The company Space Exploration Technologies, founded by Elon Musk in 2002, only became a “unicorn share” in 2012. It took nearly a decade to reach a private market valuation of $ 1 billion. But once SpaceX got going, it went off like a rocket.
It took SpaceX just four more years to increase its value tenfold, reaching $ 10 billion in 2016. SpaceX reached another milestone earlier this month, growing 10x to a market cap of $ 100 billion. If SpaceX continues to grow at this rate, the company could reach a valuation of $ 1 trillion by the end of the decade. There is only one way to invest in the company at this time.
The valuation of $ 100 billion
As reported by CNBC, SpaceX insiders have agreed to sell their shares worth up to $ 755 million to outside investors at a price of $ 560 per share. At that price, all of the company’s current (privately) outstanding shares would have a total value of $ 100.3 billion.
That’s 33.3% more than SpaceX shares were worth back in February, the company’s last reported stock sale. (Oddly enough, on its February stock sales, SpaceX raised $ 1.2 billion for itself by selling new shares, while insiders moved $ 750 million in shares through a secondary sale of shares. Shares got higher this month valued even though no new capital was raised.)
Nevertheless, SpaceX has catapulted itself to the status of a “Centicorn” with this latest share transaction. It is one of only two privately held companies worth over $ 100 billion. The only other centicorn in the world is the Chinese company Bytedance – the parent company behind TikTok.
How SpaceX Reached the $ 100 Billion Valuation
SpaceX achieved this incredible rating primarily because of two developments: Starlink, a system for providing broadband internet to Earth via a constellation of approximately 1,700 satellites (and growing). Plus Starship, an experimental, reusable spacecraft and launch booster system designed to put payloads of 100 tons or more into orbit once it is operational.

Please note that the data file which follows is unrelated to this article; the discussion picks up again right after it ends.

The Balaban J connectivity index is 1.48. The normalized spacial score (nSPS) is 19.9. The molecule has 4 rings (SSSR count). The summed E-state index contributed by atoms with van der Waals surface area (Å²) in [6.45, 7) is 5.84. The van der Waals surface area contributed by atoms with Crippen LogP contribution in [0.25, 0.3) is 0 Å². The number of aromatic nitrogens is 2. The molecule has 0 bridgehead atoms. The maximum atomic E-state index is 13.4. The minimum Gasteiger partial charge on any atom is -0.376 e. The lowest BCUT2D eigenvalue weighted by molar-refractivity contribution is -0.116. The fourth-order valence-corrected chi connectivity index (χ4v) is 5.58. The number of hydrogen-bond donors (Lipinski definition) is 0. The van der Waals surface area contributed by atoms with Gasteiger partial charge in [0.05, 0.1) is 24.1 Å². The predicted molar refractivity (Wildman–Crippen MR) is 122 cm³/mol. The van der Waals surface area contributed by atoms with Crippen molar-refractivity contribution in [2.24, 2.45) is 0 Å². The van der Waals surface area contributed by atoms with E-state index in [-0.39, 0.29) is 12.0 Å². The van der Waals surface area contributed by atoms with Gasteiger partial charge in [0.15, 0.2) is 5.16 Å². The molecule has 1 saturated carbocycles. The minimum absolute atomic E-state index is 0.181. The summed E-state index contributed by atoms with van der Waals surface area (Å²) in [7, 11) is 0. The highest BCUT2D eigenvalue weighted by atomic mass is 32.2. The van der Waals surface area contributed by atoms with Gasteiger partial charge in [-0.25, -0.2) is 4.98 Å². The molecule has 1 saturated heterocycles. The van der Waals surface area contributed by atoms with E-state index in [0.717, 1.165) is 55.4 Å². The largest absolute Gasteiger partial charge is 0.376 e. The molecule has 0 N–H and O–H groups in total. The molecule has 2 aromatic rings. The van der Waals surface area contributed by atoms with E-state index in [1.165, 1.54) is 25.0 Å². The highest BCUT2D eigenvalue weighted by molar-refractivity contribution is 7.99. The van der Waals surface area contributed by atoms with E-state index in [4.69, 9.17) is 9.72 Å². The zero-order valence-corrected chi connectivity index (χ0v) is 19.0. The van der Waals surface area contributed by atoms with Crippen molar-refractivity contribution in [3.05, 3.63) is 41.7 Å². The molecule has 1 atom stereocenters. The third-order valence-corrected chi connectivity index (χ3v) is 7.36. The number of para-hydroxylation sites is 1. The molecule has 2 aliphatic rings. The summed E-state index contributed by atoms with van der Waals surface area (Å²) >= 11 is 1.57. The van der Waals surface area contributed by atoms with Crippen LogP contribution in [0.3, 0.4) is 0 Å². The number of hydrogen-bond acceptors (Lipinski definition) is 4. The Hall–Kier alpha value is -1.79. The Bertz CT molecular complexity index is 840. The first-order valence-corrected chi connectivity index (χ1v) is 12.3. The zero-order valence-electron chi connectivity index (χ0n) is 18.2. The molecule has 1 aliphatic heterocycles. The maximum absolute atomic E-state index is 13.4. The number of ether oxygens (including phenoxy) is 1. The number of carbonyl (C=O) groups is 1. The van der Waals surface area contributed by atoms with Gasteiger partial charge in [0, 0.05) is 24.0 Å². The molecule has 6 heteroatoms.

SpaceX expects these two systems to generate sales of up to $ 36 billion by 2025. Personally, I have my doubts about this number. But honestly, as long as SpaceX doesn’t bow to investor demand and go public, SpaceX’s sales and even earnings numbers will be of little interest to investors. More importantly, the impact of SpaceX’s business success on the stock prices of its competitors: space companies like Lockheed Martin and Boeing.
What SpaceX’s valuation means for Lockheed Martin and Boeing investors
Lockheed Martin’s aerospace business, which is largely part of the United Launch Alliance (ULA) joint venture with Boeing, contributed $ 12.25 billion to the arms giant’s sales, according to S&P Global Market Intelligence. Boeing, on the other hand, does not report the figures for its space business individually, but rather aggregates them together with income from the defense and security sector in its Boeing Defense, Space & Security (BDS) department. However, if we assume that Boeing’s space business, as a 50:50 partner of ULA, is on par with Lockheed’s, we can estimate the total value of the space revenues of the two companies to be approximately $ 24.5 billion.
Granted, that’s more than NASA’s entire 2021 budget of $ 23.3 billion. But Boeing, Lockheed, and Boeing-and-Lockheed-as-ULA are also getting a ton of money from Pentagon defense contracts for space work that isn’t on NASA’s budget.
Boeing and Lockheed’s space businesses are also growing. For example, Lockheed’s aerospace sales grew 26% from 2016 to 2020, and Boeing’s combined BDS business grew 30%. In contrast, it’s hard to tell how much SpaceX has grown over the same period – as a private company, it’s not required to disclose its calculations. However, based on internal SpaceX projections made to the Wall Street Journal a few years ago, SpaceX expected its own revenue to grow more than 200% in the period from 2016 to 2020. And if the company continues to grow according to those projections, it could revenues will more than quintuple over the next five years.
If things continue as they are, SpaceX’s expected $ 36 billion in 2025 sales will likely dwarf Boeing and Lockheed’s combined $ 32 billion (even given the latter’s generous growth rate of 30% assumes). Additionally, investors shouldn’t rule out that SpaceX’s tremendous growth will come at the expense of Boeing and Lockheed – that is, the faster SpaceX grows, the slower its competitors will grow.
In short, the future of SpaceX looks very bright indeed. The future of Boeing and Lockheed Martin in space travel, however, is not so much.
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Rich Smith has no position in any of the stocks mentioned. The Motley Fool recommends Lockheed Martin. This article appeared on 10/24/2021 on Fool.com and has been translated for our German readers.
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The 100-fold unicorn: SpaceX by Elon Musk